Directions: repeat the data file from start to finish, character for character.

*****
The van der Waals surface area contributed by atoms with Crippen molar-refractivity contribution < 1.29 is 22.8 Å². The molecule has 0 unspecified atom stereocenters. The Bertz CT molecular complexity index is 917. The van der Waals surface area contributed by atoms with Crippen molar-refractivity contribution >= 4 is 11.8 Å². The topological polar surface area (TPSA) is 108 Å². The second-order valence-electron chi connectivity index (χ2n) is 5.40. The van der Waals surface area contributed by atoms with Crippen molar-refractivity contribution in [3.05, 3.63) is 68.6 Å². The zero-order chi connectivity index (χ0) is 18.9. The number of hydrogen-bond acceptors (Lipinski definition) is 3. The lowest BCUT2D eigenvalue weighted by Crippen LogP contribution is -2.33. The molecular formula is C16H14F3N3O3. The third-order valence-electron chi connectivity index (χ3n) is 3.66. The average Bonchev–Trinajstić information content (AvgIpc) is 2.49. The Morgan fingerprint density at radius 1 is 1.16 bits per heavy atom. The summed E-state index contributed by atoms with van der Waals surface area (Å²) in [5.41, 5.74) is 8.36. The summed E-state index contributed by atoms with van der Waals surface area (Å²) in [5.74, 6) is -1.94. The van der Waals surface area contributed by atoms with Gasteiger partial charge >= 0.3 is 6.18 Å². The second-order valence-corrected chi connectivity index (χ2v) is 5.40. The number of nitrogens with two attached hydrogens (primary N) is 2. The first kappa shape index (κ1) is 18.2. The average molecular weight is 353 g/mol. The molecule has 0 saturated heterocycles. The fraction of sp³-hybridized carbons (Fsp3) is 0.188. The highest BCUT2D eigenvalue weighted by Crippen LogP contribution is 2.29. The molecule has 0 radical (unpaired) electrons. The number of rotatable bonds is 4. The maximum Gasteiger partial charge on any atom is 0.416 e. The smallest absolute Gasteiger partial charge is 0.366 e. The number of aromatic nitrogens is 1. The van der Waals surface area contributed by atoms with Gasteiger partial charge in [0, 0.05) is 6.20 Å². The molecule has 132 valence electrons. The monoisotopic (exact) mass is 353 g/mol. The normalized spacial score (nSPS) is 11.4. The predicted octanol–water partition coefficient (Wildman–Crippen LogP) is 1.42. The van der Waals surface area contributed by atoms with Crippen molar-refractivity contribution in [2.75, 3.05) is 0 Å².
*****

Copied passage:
The van der Waals surface area contributed by atoms with Crippen molar-refractivity contribution < 1.29 is 22.8 Å². The molecule has 0 unspecified atom stereocenters. The Bertz CT molecular complexity index is 917. The van der Waals surface area contributed by atoms with Crippen molar-refractivity contribution >= 4 is 11.8 Å². The topological polar surface area (TPSA) is 108 Å². The second-order valence-electron chi connectivity index (χ2n) is 5.40. The van der Waals surface area contributed by atoms with Crippen molar-refractivity contribution in [3.05, 3.63) is 68.6 Å². The zero-order chi connectivity index (χ0) is 18.9. The number of hydrogen-bond acceptors (Lipinski definition) is 3. The lowest BCUT2D eigenvalue weighted by Crippen LogP contribution is -2.33. The molecular formula is C16H14F3N3O3. The third-order valence-electron chi connectivity index (χ3n) is 3.66. The average Bonchev–Trinajstić information content (AvgIpc) is 2.49. The Morgan fingerprint density at radius 1 is 1.16 bits per heavy atom. The summed E-state index contributed by atoms with van der Waals surface area (Å²) in [5.41, 5.74) is 8.36. The summed E-state index contributed by atoms with van der Waals surface area (Å²) in [5.74, 6) is -1.94. The van der Waals surface area contributed by atoms with Gasteiger partial charge >= 0.3 is 6.18 Å². The second-order valence-corrected chi connectivity index (χ2v) is 5.40. The number of nitrogens with two attached hydrogens (primary N) is 2. The first kappa shape index (κ1) is 18.2. The average molecular weight is 353 g/mol. The molecule has 0 saturated heterocycles. The fraction of sp³-hybridized carbons (Fsp3) is 0.188. The highest BCUT2D eigenvalue weighted by Crippen LogP contribution is 2.29. The molecule has 0 radical (unpaired) electrons. The number of rotatable bonds is 4. The maximum Gasteiger partial charge on any atom is 0.416 e. The smallest absolute Gasteiger partial charge is 0.366 e. The number of aromatic nitrogens is 1. The van der Waals surface area contributed by atoms with Gasteiger partial charge in [0, 0.05) is 6.20 Å². The molecule has 132 valence electrons. The monoisotopic (exact) mass is 353 g/mol. The normalized spacial score (nSPS) is 11.4. The predicted octanol–water partition coefficient (Wildman–Crippen LogP) is 1.42. The van der Waals surface area contributed by atoms with Crippen molar-refractivity contribution in [2.75, 3.05) is 0 Å².